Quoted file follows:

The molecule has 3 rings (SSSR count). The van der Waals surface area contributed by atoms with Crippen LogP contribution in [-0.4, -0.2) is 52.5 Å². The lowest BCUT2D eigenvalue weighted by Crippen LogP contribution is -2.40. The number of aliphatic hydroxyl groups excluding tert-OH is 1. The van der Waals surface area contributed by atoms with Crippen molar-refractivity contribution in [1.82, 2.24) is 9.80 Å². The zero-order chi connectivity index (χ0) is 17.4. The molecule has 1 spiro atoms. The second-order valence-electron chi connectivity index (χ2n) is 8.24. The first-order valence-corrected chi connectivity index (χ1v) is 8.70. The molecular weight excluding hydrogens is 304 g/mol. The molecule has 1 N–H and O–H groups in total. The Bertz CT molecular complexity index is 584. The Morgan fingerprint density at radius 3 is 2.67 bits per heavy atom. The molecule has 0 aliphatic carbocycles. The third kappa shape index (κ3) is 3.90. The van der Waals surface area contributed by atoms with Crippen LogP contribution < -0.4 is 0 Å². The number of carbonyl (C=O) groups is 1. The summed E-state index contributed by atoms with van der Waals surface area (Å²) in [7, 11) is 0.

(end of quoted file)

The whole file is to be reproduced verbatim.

The molecule has 3 rings (SSSR count). The van der Waals surface area contributed by atoms with Crippen LogP contribution in [-0.4, -0.2) is 52.5 Å². The lowest BCUT2D eigenvalue weighted by Crippen LogP contribution is -2.40. The number of aliphatic hydroxyl groups excluding tert-OH is 1. The van der Waals surface area contributed by atoms with Crippen molar-refractivity contribution in [1.82, 2.24) is 9.80 Å². The zero-order chi connectivity index (χ0) is 17.4. The molecule has 1 spiro atoms. The second-order valence-electron chi connectivity index (χ2n) is 8.24. The first-order valence-corrected chi connectivity index (χ1v) is 8.70. The molecular weight excluding hydrogens is 304 g/mol. The molecule has 1 N–H and O–H groups in total. The Bertz CT molecular complexity index is 584. The Morgan fingerprint density at radius 3 is 2.67 bits per heavy atom. The molecule has 0 aliphatic carbocycles. The third kappa shape index (κ3) is 3.90. The van der Waals surface area contributed by atoms with Crippen LogP contribution < -0.4 is 0 Å². The number of carbonyl (C=O) groups is 1. The summed E-state index contributed by atoms with van der Waals surface area (Å²) in [7, 11) is 0.